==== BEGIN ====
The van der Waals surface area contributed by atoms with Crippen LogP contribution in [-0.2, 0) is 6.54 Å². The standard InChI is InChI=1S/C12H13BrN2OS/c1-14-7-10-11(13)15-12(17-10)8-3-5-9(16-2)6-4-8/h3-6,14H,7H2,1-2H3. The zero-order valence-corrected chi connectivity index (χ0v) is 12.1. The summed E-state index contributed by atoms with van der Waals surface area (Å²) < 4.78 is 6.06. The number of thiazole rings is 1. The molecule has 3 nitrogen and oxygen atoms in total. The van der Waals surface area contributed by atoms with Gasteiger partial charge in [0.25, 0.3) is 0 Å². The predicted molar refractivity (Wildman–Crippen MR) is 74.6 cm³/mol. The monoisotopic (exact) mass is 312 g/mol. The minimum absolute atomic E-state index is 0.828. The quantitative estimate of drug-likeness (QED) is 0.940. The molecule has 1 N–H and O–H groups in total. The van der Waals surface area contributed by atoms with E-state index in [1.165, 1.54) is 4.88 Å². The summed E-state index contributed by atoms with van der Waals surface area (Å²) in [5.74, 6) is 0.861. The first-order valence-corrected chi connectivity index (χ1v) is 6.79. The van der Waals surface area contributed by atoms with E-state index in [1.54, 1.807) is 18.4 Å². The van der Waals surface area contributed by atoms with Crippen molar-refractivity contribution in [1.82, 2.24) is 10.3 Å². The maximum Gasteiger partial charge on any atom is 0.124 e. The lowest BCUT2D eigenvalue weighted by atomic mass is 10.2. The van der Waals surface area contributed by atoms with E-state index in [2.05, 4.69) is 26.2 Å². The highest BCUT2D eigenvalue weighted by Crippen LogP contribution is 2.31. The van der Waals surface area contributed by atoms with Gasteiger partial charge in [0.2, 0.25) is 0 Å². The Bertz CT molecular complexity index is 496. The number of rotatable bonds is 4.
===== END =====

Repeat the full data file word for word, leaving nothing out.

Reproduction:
The van der Waals surface area contributed by atoms with Crippen LogP contribution in [-0.2, 0) is 6.54 Å². The standard InChI is InChI=1S/C12H13BrN2OS/c1-14-7-10-11(13)15-12(17-10)8-3-5-9(16-2)6-4-8/h3-6,14H,7H2,1-2H3. The zero-order valence-corrected chi connectivity index (χ0v) is 12.1. The summed E-state index contributed by atoms with van der Waals surface area (Å²) < 4.78 is 6.06. The number of thiazole rings is 1. The molecule has 3 nitrogen and oxygen atoms in total. The van der Waals surface area contributed by atoms with Gasteiger partial charge in [0.25, 0.3) is 0 Å². The predicted molar refractivity (Wildman–Crippen MR) is 74.6 cm³/mol. The monoisotopic (exact) mass is 312 g/mol. The minimum absolute atomic E-state index is 0.828. The quantitative estimate of drug-likeness (QED) is 0.940. The molecule has 1 N–H and O–H groups in total. The van der Waals surface area contributed by atoms with E-state index in [1.165, 1.54) is 4.88 Å². The summed E-state index contributed by atoms with van der Waals surface area (Å²) in [5.74, 6) is 0.861. The first-order valence-corrected chi connectivity index (χ1v) is 6.79. The van der Waals surface area contributed by atoms with E-state index in [1.54, 1.807) is 18.4 Å². The van der Waals surface area contributed by atoms with Crippen molar-refractivity contribution in [1.82, 2.24) is 10.3 Å². The maximum Gasteiger partial charge on any atom is 0.124 e. The lowest BCUT2D eigenvalue weighted by atomic mass is 10.2. The van der Waals surface area contributed by atoms with E-state index in [2.05, 4.69) is 26.2 Å². The highest BCUT2D eigenvalue weighted by Crippen LogP contribution is 2.31. The van der Waals surface area contributed by atoms with Gasteiger partial charge in [0.2, 0.25) is 0 Å². The Bertz CT molecular complexity index is 496. The number of rotatable bonds is 4.